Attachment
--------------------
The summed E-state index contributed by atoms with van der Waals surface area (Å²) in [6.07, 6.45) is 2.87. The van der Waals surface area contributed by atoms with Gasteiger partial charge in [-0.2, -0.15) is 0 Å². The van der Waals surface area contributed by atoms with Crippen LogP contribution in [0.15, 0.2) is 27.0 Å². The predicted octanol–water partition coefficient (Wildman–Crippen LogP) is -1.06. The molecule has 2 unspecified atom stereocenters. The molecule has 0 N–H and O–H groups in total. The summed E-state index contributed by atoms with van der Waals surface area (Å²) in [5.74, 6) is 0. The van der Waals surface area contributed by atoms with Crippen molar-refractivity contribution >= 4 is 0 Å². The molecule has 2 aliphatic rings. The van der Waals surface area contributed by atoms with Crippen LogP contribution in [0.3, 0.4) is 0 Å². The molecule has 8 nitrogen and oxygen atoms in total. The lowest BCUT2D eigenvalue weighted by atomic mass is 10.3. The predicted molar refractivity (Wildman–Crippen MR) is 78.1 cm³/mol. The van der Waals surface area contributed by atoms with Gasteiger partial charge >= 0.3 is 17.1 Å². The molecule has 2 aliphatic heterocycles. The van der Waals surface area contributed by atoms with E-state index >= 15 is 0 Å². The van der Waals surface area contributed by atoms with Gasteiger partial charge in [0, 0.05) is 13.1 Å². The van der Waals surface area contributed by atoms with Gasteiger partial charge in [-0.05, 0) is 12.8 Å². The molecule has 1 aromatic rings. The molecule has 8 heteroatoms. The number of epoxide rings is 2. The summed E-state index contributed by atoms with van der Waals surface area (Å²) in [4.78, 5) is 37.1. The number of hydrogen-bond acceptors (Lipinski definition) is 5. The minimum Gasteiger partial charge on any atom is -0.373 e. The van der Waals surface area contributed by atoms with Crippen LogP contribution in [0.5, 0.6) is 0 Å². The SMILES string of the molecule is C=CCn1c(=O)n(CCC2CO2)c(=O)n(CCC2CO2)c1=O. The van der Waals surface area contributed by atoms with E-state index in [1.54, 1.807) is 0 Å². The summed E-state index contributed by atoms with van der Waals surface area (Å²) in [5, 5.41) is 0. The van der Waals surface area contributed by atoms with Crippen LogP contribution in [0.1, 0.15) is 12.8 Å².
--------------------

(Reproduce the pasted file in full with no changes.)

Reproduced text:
The summed E-state index contributed by atoms with van der Waals surface area (Å²) in [6.07, 6.45) is 2.87. The van der Waals surface area contributed by atoms with Gasteiger partial charge in [-0.2, -0.15) is 0 Å². The van der Waals surface area contributed by atoms with Crippen LogP contribution in [0.15, 0.2) is 27.0 Å². The predicted octanol–water partition coefficient (Wildman–Crippen LogP) is -1.06. The molecule has 2 unspecified atom stereocenters. The molecule has 0 N–H and O–H groups in total. The summed E-state index contributed by atoms with van der Waals surface area (Å²) in [5.74, 6) is 0. The van der Waals surface area contributed by atoms with Crippen molar-refractivity contribution >= 4 is 0 Å². The molecule has 2 aliphatic rings. The van der Waals surface area contributed by atoms with Crippen LogP contribution in [0.3, 0.4) is 0 Å². The molecule has 8 nitrogen and oxygen atoms in total. The lowest BCUT2D eigenvalue weighted by atomic mass is 10.3. The predicted molar refractivity (Wildman–Crippen MR) is 78.1 cm³/mol. The van der Waals surface area contributed by atoms with Gasteiger partial charge >= 0.3 is 17.1 Å². The molecule has 2 aliphatic heterocycles. The van der Waals surface area contributed by atoms with E-state index >= 15 is 0 Å². The van der Waals surface area contributed by atoms with Gasteiger partial charge in [0, 0.05) is 13.1 Å². The van der Waals surface area contributed by atoms with Gasteiger partial charge in [-0.05, 0) is 12.8 Å². The molecule has 1 aromatic rings. The molecule has 8 heteroatoms. The number of epoxide rings is 2. The summed E-state index contributed by atoms with van der Waals surface area (Å²) in [4.78, 5) is 37.1. The number of hydrogen-bond acceptors (Lipinski definition) is 5. The minimum Gasteiger partial charge on any atom is -0.373 e. The van der Waals surface area contributed by atoms with Crippen LogP contribution in [0.5, 0.6) is 0 Å². The SMILES string of the molecule is C=CCn1c(=O)n(CCC2CO2)c(=O)n(CCC2CO2)c1=O. The van der Waals surface area contributed by atoms with E-state index in [1.54, 1.807) is 0 Å². The summed E-state index contributed by atoms with van der Waals surface area (Å²) in [5, 5.41) is 0. The van der Waals surface area contributed by atoms with Crippen LogP contribution in [0.1, 0.15) is 12.8 Å².